38 U.S.C. Chapter 35 provides educational assistance to “eligible persons,” including “children whose education would otherwise be impeded or interrupted by reason of disability or death of a parent from a disease or injury incurred or aggravated in the Armed Forces.”  38 U.S.C. § 3500.  For purposes of DEA benefits under chapter 35, “eligible person” means a child of a person who, as a result of qualifying service, died of a service-connected disability or has a total disability permanent in nature resulting from a service-connected disability, or who dies while a disability so evaluated was in existence.  38 U.S.C. § 3501(A)(1)(a).

In general, an eligible child’s period of eligibility for educational assistance under chapter 35 ends on his or her 26th birthday.  38 U.S.C. § 3512(a); 38 C.F.R. § 21.3041(a), (b), although there are some exceptions.  38 C.F.R. § 21.3041(g).  The general rule is that the commencing date of an original award of educational assistance is the latest of:  (a) the date the educational institution certifies the course; (b) one year before the date of receipt of the claim; or (c) the effective date of the approval of the course, or one year before VA receives approval notice, whichever is later.  38 U.S.C. § 3672; 38 C.F.R. § 21.4131(a).  When determining the effective date of an award under Chapter 35 the Secretary may consider the individual’s application as having been filed on the eligibility date of the individual if that eligibility date is more than one year before the date of the initial rating decision.  38 U.S.C. § 5113(b).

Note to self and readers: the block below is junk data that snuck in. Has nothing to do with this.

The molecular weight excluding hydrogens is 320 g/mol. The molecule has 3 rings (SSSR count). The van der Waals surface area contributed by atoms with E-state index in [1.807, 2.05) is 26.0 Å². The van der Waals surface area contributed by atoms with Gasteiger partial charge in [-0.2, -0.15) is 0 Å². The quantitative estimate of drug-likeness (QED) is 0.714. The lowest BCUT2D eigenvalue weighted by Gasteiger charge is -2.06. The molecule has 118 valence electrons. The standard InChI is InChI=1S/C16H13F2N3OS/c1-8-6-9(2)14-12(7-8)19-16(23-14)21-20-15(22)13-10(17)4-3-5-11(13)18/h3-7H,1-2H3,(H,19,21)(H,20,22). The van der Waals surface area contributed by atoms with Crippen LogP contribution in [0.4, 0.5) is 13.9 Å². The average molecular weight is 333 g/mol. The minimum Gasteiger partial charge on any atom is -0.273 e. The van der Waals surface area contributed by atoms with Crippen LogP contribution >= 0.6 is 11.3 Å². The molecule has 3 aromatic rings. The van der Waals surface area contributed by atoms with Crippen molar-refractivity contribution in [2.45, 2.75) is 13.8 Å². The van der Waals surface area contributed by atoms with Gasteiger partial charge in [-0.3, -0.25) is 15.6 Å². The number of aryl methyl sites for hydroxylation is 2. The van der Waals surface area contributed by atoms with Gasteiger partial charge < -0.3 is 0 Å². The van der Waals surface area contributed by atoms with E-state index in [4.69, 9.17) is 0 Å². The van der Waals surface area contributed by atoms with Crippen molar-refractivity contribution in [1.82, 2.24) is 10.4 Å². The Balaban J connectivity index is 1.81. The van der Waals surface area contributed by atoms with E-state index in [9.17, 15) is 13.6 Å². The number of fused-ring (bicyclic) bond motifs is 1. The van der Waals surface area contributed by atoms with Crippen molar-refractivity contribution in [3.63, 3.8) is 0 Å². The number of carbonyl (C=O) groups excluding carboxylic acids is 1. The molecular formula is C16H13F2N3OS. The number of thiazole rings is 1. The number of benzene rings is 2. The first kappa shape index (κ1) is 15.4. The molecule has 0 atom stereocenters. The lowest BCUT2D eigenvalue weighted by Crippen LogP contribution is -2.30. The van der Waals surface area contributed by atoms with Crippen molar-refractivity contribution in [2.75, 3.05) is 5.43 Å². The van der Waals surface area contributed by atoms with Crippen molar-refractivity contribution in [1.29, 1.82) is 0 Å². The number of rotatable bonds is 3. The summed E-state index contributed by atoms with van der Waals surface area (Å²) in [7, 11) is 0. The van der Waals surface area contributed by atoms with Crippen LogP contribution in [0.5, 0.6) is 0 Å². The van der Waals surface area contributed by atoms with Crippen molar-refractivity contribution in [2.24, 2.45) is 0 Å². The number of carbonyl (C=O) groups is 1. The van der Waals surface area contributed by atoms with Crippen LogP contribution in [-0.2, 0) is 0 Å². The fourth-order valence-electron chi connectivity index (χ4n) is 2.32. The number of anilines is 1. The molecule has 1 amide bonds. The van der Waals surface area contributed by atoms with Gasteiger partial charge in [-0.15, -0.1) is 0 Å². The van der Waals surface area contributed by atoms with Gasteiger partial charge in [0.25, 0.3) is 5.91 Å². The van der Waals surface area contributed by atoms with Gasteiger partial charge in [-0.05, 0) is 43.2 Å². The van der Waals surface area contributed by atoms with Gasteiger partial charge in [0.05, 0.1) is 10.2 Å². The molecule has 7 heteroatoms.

Pursuant to 38 U.S.C. section 5113(b)(2) the criteria for an earlier effective date under this statute requires that the claimant is an eligible person who:

(A) submits to the Secretary an original application for educational assistance under Chapter 35 of this title . . . within one year of the date that the Secretary makes the rating decision;

(B)   claims such educational assistance for pursuit of an approved program of education during a period preceding the one-year period ending on the date on which the application was received by the Secretary; and

(C)   would have been entitled to such educational assistance for such course pursuit if the individual had submitted such application on the individual’s eligibility date.


If you are a spouse, benefits end 10 years from the date VA finds you eligible or from the date of death of the veteran. If the VA rated the veteran permanently and totally disabled with an effective date of 3 years from discharge a spouse will remain eligible for 20 years from the effective date of the rating. This change is effective October 10, 2008 and no benefits may be paid for any training taken prior to that date. For surviving spouses (spouses of servicemembers who died on active duty) benefits end 20 years from the date of death.

What You Need To Do

Make sure that the program you want to enroll in is approved for VA training.

Obtain and complete the application, VA Form 22-5490, Application for Survivors’ and Dependents’ Educational Assistance. Send it to the VA regional office with jurisdiction over the State where you will train. If you are a son or daughter, under legal age, a parent or guardian must sign the application.

If you have already started training, take your application to your school or employer. Ask them to complete VA Form 22-1999, Enrollment Certification, and send both forms to VA.

DOWNLOAD: Survivors’ and Dependents’ Educational Assistance Program booklet (PDF)